Getting clean drinking water to the Lower Yakima Valley

Groundwater Management Area project update

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Clean water for living, working, & playing

When you turn on your faucet, the water that comes out should be safe to drink and cook with. Unfortunately, this isn't true for some private well users in the Lower Yakima Valley.

Groundwater in this area contains elevated levels of nitrate. While nitrates do not cause health issues for most adults, some people may be at greater risk due to certain health conditions.

That's why we — a group of local and state agencies — are focusing on reducing nitrate contamination so everyone in the Lower Yakima Valley has clean, safe drinking water.

We will provide regular updates on this project and share what you need to know if your well is impacted.

Subscribe to receive future updates on this project in your inbox.

Blue button with white



A color-coded map showing the project boundaries in relation to Lower Yakima Valley cities, counties, and the Yakama Nation.

Some well owners in the blue highlighted area — the Lower Yakima Valley Groundwater Management Area (GWMA) — may not have safe levels of nitrate in their water and are eligible for free well testing.


Are you eligible? Free well testing & drinking water

Reducing nitrate contamination throughout the Lower Yakima Valley is a long-term process. While we continue working on that, people still need immediate access to clean, safe drinking water.

Two people standing outside on a sunny day. One person smiles at the camera, while the other examines a black clipboard.

Yakima County staff help a local resident sign up to receive free bottled water.

If your water comes from a private well and you live within the project boundaries, you can have your well tested for free

If test results show your well water has high nitrate levels, you're eligible to receive clean drinking water at no cost to you.

You may also qualify for a specialized water treatment system, called a reverse osmosis filter, that can be installed under your kitchen sink.

We'll help you maintain your unit for free up to five years after it's installed.

There are a limited number of these filters available, so get in touch right away to find out if you qualify for installation.

Call 1-866-886-7117 to schedule a home visit and have your well sampled.

You can also call to find out if you are eligible to receive free bottled water and/or a free water treatment system.

A person in an orange safety vest holds up a white plastic bottle to a wellhead.

Department of Ecology staff collecting samples from a drinking water well.

If you are served by a public water system, you don't need to do anything. Those systems monitor for nitrate on a regular basis to make sure your water is safe to drink.

If you would like your well tested but don't live within the project boundaries, you can bring samples of your water to one of the four certified water labs in Yakima County.




Tracking nitrate levels

Since 2021, we have been monitoring nitrate levels in 170 wells throughout the Lower Yakima Valley. We're continuing to sample these wells every year.

This data tells us how nitrate levels change across seasons and within individual wells in different parts of the valley. By comparing new data to older sampling results, we can see if our efforts to reduce nitrate contamination are working.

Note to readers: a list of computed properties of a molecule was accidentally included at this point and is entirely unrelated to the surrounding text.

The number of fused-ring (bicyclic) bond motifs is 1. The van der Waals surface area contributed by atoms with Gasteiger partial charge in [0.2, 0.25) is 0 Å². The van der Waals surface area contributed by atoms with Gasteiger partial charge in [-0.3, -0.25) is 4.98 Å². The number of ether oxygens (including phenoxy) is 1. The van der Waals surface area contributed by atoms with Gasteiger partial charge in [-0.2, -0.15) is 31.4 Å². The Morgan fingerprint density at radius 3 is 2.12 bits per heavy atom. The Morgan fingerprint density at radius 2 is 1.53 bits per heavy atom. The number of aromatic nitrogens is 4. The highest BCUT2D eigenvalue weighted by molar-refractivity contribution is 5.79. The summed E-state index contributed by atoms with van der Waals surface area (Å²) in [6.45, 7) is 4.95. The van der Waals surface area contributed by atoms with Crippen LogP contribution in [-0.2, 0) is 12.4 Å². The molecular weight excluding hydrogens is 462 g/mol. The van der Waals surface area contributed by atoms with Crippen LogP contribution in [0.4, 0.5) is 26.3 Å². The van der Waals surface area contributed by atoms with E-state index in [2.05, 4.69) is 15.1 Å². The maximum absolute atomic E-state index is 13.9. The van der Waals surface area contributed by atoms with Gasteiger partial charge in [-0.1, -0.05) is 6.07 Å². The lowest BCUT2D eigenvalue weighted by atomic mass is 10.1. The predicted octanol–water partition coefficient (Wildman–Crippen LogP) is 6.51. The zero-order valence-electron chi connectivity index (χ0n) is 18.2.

Stay involved: project updates, food, & prizes May 29

A blue and navy graphic poster sharing details about the May 29 open house event
Join us at this free, public event for door prizes, kids' activities, and a taco dinner! You're a critical part of this project, and we want to hear your thoughts and concerns. We'll share what we're doing and how we're getting people free, safe drinking water. We look forward to meeting you!


Date: Wednesday, May 29, 2024
Time: 4-7 p.m. (come and go any time)
Where: La Cosecha (344 N 11th St, Sunnyside)


Learn more

What is nitrate?

Nitrate is a chemical that can come from fertilizers, manure, agricultural runoff, dairy lagoons, and human waste from septic tanks. Nitrate also naturally exists in the environment and can be found at safe levels in vegetables.

Nitrate is the most common groundwater contaminant. Rain or irrigation can easily carry it down through soil and into groundwater. Your drinking water may contain nitrate if your well draws from this groundwater.

Learn more about possible health risks from nitrate-contaminated well water.


What is groundwater?

Groundwater is water below the surface of land. It flows through the tiny spaces between soil, sand, and rocks. 

An illustrated graphic showing how above-ground contaminants and septic waste can leach into groundwater wells.

Septic tanks, pet and household waste, and fertilizers can all leach nitrates into groundwater — and your well — if not carefully managed.

If your water comes from a well, you are part of the 65% of Washingtonians whose drinking water comes from groundwater.

That's why it's important to be mindful of activities above ground and how they can contaminate your water.


What can I do?

If your water comes from a private or shared well, you are responsible for maintaining and sampling your well. Knowing what's in your water helps you decide what to do to protect your health. If you use well water and live within the project boundaries, please call 1-866-886-7117 to have your well tested for free. You may qualify to receive free bottled water and/or a water filter.


For questions about information in this newsletter, please contact:

Sheryl Howe
Project coordinator
Lower Yakima Valley Groundwater Management Area

The Groundwater Management Area project is partnership of local and state agencies working to reduce nitrate contamination and ensure communities have clean drinking water in the Lower Yakima Valley.

Washington state and local agency logos on a blue background